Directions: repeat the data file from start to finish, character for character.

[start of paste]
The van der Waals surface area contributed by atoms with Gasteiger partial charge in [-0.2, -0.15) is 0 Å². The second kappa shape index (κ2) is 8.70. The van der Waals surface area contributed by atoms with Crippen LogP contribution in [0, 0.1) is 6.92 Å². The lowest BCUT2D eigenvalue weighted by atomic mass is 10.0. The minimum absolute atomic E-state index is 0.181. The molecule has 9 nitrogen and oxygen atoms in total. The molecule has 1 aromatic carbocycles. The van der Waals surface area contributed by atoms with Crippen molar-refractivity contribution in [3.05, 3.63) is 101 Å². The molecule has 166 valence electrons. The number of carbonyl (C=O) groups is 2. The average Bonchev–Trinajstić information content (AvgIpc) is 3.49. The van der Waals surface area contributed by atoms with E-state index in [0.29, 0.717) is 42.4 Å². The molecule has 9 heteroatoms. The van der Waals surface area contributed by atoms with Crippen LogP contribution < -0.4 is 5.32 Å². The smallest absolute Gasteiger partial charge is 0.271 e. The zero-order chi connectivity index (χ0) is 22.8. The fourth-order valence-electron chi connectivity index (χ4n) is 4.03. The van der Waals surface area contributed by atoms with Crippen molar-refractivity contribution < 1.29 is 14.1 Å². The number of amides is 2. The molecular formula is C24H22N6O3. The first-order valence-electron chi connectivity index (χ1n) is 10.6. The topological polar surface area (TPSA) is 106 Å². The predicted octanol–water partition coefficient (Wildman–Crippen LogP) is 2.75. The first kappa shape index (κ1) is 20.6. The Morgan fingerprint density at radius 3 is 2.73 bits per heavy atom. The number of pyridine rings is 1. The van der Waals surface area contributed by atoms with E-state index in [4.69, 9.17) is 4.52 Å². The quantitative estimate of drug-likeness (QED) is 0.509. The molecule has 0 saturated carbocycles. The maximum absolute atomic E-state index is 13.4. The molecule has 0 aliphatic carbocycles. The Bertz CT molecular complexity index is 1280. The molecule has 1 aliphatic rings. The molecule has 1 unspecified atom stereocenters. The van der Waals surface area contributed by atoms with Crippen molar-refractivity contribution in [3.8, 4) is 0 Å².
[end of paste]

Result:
The van der Waals surface area contributed by atoms with Gasteiger partial charge in [-0.2, -0.15) is 0 Å². The second kappa shape index (κ2) is 8.70. The van der Waals surface area contributed by atoms with Crippen LogP contribution in [0, 0.1) is 6.92 Å². The lowest BCUT2D eigenvalue weighted by atomic mass is 10.0. The minimum absolute atomic E-state index is 0.181. The molecule has 9 nitrogen and oxygen atoms in total. The molecule has 1 aromatic carbocycles. The van der Waals surface area contributed by atoms with Crippen molar-refractivity contribution in [3.05, 3.63) is 101 Å². The molecule has 166 valence electrons. The number of carbonyl (C=O) groups is 2. The average Bonchev–Trinajstić information content (AvgIpc) is 3.49. The van der Waals surface area contributed by atoms with E-state index in [0.29, 0.717) is 42.4 Å². The molecule has 9 heteroatoms. The van der Waals surface area contributed by atoms with Crippen LogP contribution < -0.4 is 5.32 Å². The smallest absolute Gasteiger partial charge is 0.271 e. The zero-order chi connectivity index (χ0) is 22.8. The fourth-order valence-electron chi connectivity index (χ4n) is 4.03. The van der Waals surface area contributed by atoms with Crippen molar-refractivity contribution < 1.29 is 14.1 Å². The number of amides is 2. The molecular formula is C24H22N6O3. The first-order valence-electron chi connectivity index (χ1n) is 10.6. The topological polar surface area (TPSA) is 106 Å². The predicted octanol–water partition coefficient (Wildman–Crippen LogP) is 2.75. The first kappa shape index (κ1) is 20.6. The Morgan fingerprint density at radius 3 is 2.73 bits per heavy atom. The number of pyridine rings is 1. The van der Waals surface area contributed by atoms with E-state index in [4.69, 9.17) is 4.52 Å². The quantitative estimate of drug-likeness (QED) is 0.509. The molecule has 0 saturated carbocycles. The maximum absolute atomic E-state index is 13.4. The molecule has 0 aliphatic carbocycles. The Bertz CT molecular complexity index is 1280. The molecule has 1 aliphatic rings. The molecule has 1 unspecified atom stereocenters. The van der Waals surface area contributed by atoms with Crippen molar-refractivity contribution in [3.8, 4) is 0 Å².